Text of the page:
The turnstile count was only 6,347. But, at least, the meet outdrew crowds that watched the L.A. Express this spring at the Coliseum. There were some creditable performances considering the oppressive heat and also an accident that seemed serious at the time.

Pole vaulter Brad Pursley was attempting to clear 19-0. But, after planting his pole, he only went a few feet up in the air, lost control and flipped face down, hitting his head on the edge of the pit.

He was unconscious for two minutes before being removed from the track in an emergency vehicle.

Dr. Eugene Osher, medical director for the meet, said that Pursley suffered a concussion.


“There is no evidence of paralysis,” Dr. Osher said. “He was feeling good later, and he was alert. I would say his condition is good.”

Pursley, a former Abilene Christian vaulter, was taken to Orthopaedic Hospital for X-rays.

A hospital spokesman reported that Pursley didn’t suffer neck or spinal injuries, only abrasions to his face. He was released after a short stay.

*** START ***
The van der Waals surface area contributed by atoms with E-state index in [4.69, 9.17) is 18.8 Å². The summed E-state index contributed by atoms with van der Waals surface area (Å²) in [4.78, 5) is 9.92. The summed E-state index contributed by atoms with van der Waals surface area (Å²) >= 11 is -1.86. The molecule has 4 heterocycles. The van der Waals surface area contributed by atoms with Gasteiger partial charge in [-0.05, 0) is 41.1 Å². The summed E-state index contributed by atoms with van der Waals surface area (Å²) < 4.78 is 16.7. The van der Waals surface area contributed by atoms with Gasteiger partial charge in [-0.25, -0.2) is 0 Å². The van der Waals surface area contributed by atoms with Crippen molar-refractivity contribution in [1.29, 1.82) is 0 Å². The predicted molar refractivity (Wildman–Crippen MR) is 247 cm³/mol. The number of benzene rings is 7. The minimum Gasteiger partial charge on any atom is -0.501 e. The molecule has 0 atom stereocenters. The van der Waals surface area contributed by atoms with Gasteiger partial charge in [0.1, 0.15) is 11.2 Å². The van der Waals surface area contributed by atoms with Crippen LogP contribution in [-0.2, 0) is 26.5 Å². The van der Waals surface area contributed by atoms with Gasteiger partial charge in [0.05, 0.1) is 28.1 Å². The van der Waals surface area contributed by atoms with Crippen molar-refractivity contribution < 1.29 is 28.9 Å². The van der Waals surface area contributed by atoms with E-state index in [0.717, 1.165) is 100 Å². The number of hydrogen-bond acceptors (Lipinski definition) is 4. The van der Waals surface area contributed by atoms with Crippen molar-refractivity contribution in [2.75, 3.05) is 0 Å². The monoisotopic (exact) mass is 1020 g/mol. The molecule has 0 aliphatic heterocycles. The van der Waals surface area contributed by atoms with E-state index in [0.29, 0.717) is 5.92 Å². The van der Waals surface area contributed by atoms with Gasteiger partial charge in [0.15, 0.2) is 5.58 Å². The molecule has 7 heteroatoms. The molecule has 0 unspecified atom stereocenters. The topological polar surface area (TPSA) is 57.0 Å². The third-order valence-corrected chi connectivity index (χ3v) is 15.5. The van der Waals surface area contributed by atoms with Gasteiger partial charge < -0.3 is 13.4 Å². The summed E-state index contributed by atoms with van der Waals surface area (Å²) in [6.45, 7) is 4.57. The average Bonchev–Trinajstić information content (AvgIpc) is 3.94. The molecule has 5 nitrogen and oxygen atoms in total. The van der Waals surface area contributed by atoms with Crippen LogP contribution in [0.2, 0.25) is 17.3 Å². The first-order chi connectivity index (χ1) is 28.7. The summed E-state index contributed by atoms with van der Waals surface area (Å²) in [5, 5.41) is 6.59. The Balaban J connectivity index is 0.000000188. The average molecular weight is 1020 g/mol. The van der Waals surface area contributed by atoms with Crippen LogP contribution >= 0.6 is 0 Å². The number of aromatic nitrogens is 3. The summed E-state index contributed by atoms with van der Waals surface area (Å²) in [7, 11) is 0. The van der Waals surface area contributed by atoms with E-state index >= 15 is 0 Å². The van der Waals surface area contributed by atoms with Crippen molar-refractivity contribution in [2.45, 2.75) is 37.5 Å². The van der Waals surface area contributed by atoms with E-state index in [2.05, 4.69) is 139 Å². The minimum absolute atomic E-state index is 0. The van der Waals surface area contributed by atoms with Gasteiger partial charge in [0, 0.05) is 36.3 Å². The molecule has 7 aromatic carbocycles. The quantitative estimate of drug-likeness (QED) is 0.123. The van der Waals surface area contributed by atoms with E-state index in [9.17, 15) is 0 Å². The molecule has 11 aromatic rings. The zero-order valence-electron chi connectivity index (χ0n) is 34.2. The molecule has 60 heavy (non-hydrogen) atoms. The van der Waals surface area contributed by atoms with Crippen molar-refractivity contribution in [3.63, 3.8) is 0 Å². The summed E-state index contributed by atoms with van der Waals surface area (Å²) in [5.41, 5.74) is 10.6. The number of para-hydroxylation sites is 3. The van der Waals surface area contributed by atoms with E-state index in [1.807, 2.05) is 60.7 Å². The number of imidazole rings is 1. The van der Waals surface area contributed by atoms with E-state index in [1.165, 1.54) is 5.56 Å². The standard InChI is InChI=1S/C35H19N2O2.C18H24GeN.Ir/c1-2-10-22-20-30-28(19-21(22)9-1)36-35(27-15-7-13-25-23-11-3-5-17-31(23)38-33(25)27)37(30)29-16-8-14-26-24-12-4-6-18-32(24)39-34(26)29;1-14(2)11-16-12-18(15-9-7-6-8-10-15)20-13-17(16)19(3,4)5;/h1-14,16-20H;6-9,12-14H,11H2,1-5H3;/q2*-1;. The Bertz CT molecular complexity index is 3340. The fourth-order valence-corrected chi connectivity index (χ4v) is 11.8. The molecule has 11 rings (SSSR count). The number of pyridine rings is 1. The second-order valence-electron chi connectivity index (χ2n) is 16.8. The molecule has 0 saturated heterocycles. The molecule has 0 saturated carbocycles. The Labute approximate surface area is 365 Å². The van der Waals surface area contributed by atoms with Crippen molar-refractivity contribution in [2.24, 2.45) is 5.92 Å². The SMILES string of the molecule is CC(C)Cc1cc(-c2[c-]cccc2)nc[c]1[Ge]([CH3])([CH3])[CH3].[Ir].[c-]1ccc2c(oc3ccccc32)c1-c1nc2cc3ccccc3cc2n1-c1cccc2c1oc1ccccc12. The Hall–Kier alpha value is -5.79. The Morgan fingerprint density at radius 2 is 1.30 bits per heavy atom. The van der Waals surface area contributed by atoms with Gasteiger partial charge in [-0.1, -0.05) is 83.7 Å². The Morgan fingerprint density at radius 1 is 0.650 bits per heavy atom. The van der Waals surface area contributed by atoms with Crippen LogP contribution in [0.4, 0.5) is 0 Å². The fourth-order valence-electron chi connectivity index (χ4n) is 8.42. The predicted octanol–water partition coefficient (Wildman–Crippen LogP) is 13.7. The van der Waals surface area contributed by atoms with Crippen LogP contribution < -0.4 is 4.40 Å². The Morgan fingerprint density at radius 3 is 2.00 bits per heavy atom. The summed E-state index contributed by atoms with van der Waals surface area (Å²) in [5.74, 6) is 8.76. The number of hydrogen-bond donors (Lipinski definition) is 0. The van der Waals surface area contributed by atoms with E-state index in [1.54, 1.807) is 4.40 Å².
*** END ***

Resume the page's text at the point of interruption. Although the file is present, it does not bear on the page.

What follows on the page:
Reportedly, all he wanted to know was whether he won. He did, at 18-8.


His mishap put a damper on the event. Mike Tully passed his final two attempts at 19-0, and Joe Dial, the American record-holder at 19-2, just ran through the pit instead of vaulting.

Other notable performances in addition to Banks’ jump:

--Dennis Lewis and Brian Stanton each cleared 7-7 in the high jump and then missed three times at an American-record height of 7-8 3/4.

--Innocent Egbunike of Azusa Pacific won the 400 in a stirring race with Darrell Robinson. Egbunike’s time of 44.66 seconds was the fastest in the world this year.


--USC’s Darwin Cook won the 100 in 10.23, barely beating Houston’s Kirk Baptiste and Missouri’s Chidi Imoh, each at 10.26. It was redemption for Cook, who was sixth in the NCAA 100.

--Andre Phillips won the 400-meter hurdles in 48.37, best time in the world in 1985.

--Jamaica’s Merlene Ottey-Page won both sprints, taking the 100 in the stadium-record time of 10.93 and the 200 in 22.16.

--Baptiste barely held off two Texas high school stars, Roy Martin and Joe DeLoach, to win the 200 in 20.21.